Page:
Document Detail


The relationship between habits of food consumption and reported reactions to food in people with inflammatory bowel disease--testing the limits.
MedLine Citation:
PMID:  10453452     Owner:  NLM     Status:  MEDLINE    
Abstract/OtherAbstract:
Anecdotally, people with inflammatory bowel disease (IBD) report that some foods make them feel better and some foods make them feel worse. This paper reports about the relationship between food habits and reactions to foods in people with IBD. A database was designed to incorporate the date of data collection, the IBD disease, food habits, the quantity consumed and a response rating of the subjects' reactions to each food. For each of 122 foods, subjects were asked simultaneously about these five categories. Thirty three subjects with Crohn's disease and 27 with ulcerative colitis completed the questionnaire in two seasons. The focus of the examination was directed to the upper and lower limit of reactions to foods. Foods that affect people negatively and foods that affect people positively were identified in relation to habits of consumption. Foods that affect people negatively were among those never consumed while foods that affect people positively were among the regularly consumed foods. Findings included an increased number of foods that caused problems for people with Crohn's disease when compared with people with ulcerative colitis. Problems with chocolate, dairy products, fats and artificial sweeteners were documented in both groups of IBD. A standard food list generated without the input of individuals with a chronic illness may be inadequate to collect data about their consumption since many of the foods on the list were reportedly never consumed and there may be other foods not on the list that are consumed by this chronically ill population.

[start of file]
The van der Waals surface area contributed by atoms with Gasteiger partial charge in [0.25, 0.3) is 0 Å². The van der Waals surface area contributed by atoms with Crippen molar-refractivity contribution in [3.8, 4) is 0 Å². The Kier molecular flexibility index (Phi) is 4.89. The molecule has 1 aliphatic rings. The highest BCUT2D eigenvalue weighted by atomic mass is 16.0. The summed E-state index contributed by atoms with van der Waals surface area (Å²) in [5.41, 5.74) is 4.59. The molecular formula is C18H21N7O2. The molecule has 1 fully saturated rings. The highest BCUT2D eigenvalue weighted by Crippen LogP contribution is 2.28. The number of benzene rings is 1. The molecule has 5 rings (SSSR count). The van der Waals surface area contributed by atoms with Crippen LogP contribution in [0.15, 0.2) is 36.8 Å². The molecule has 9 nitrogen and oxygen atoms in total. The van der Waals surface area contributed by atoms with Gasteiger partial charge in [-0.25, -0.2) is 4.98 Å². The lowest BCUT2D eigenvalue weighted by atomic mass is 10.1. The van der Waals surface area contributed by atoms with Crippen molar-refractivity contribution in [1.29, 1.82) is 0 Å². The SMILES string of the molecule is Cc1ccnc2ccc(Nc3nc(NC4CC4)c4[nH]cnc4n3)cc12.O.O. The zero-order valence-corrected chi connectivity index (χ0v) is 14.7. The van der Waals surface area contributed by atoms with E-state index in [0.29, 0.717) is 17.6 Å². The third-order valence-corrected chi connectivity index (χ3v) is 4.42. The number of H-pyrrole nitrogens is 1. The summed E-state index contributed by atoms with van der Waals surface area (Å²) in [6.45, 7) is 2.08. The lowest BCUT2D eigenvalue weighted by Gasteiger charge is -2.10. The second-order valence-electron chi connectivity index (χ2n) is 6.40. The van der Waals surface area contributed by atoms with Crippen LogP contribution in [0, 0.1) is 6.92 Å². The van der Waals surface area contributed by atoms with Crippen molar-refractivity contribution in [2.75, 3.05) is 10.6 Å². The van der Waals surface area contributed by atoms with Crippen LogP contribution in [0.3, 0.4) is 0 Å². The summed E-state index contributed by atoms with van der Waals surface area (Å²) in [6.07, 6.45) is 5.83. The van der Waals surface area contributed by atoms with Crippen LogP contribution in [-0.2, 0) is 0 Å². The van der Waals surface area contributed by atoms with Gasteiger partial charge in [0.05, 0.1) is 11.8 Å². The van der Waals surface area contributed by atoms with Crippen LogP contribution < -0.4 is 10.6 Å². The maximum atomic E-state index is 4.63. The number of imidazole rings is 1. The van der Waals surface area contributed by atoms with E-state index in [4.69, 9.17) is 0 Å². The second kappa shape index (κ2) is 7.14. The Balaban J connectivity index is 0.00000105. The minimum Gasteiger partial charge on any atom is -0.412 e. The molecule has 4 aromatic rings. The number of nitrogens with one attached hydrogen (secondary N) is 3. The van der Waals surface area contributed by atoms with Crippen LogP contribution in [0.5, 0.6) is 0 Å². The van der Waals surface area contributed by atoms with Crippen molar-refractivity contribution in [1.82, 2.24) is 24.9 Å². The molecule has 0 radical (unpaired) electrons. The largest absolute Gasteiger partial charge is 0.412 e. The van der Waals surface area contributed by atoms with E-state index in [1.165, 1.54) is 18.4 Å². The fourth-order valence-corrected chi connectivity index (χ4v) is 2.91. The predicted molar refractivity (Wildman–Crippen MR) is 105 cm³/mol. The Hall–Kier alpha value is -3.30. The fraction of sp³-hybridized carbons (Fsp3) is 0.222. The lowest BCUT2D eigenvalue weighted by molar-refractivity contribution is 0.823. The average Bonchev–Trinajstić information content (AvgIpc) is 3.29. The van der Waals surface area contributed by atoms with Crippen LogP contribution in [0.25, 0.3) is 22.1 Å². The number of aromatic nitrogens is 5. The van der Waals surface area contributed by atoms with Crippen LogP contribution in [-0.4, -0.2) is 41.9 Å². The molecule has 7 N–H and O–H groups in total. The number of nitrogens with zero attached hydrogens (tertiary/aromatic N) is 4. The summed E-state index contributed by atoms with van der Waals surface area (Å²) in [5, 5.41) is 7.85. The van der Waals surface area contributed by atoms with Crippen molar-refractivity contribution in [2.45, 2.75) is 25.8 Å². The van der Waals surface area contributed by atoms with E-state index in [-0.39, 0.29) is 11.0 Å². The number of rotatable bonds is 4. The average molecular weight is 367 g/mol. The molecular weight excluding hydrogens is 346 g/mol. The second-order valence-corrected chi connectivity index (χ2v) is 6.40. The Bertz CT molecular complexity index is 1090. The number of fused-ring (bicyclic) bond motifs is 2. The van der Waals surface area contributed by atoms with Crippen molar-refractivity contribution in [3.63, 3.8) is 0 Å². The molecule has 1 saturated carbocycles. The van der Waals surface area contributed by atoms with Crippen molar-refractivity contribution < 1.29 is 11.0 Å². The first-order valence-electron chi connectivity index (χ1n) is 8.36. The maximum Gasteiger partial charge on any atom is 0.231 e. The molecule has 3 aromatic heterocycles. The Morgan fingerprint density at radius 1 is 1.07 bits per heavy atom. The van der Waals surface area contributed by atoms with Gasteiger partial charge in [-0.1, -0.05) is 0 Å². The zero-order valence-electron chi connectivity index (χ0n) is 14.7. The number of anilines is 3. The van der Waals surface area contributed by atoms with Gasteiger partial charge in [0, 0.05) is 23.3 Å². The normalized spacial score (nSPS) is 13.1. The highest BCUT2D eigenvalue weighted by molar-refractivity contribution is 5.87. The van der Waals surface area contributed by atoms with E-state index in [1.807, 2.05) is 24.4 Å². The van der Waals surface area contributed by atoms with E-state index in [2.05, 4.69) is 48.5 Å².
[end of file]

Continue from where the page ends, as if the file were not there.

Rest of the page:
Authors:
G Joachim
Publication Detail:
Type:  Journal Article; Research Support, Non-U.S. Gov't    
Journal Detail:
Title:  Nutrition and health     Volume:  13     ISSN:  0260-1060     ISO Abbreviation:  Nutr Health     Publication Date:  1999  
Date Detail:
Created Date:  1999-09-23     Completed Date:  1999-09-23     Revised Date:  2012-02-23    
Medline Journal Info:
Nlm Unique ID:  8306569     Medline TA:  Nutr Health     Country:  ENGLAND    
Other Details:
Languages:  eng     Pagination:  69-83     Citation Subset:  IM    
Affiliation:
School of Nursing, University of British Columbia, Vancouver, Canada. joachim@nursing.ubc.ca
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MeSH Terms
Descriptor/Qualifier:
Colitis, Ulcerative / etiology*
Crohn Disease / etiology*
Data Interpretation, Statistical
Diet / adverse effects*,  statistics & numerical data
Diet Surveys
Female
Food Habits
Food Hypersensitivity
Humans
Inflammatory Bowel Diseases / etiology
Male

From MEDLINE®/PubMed®, a database of the U.S. National Library of Medicine


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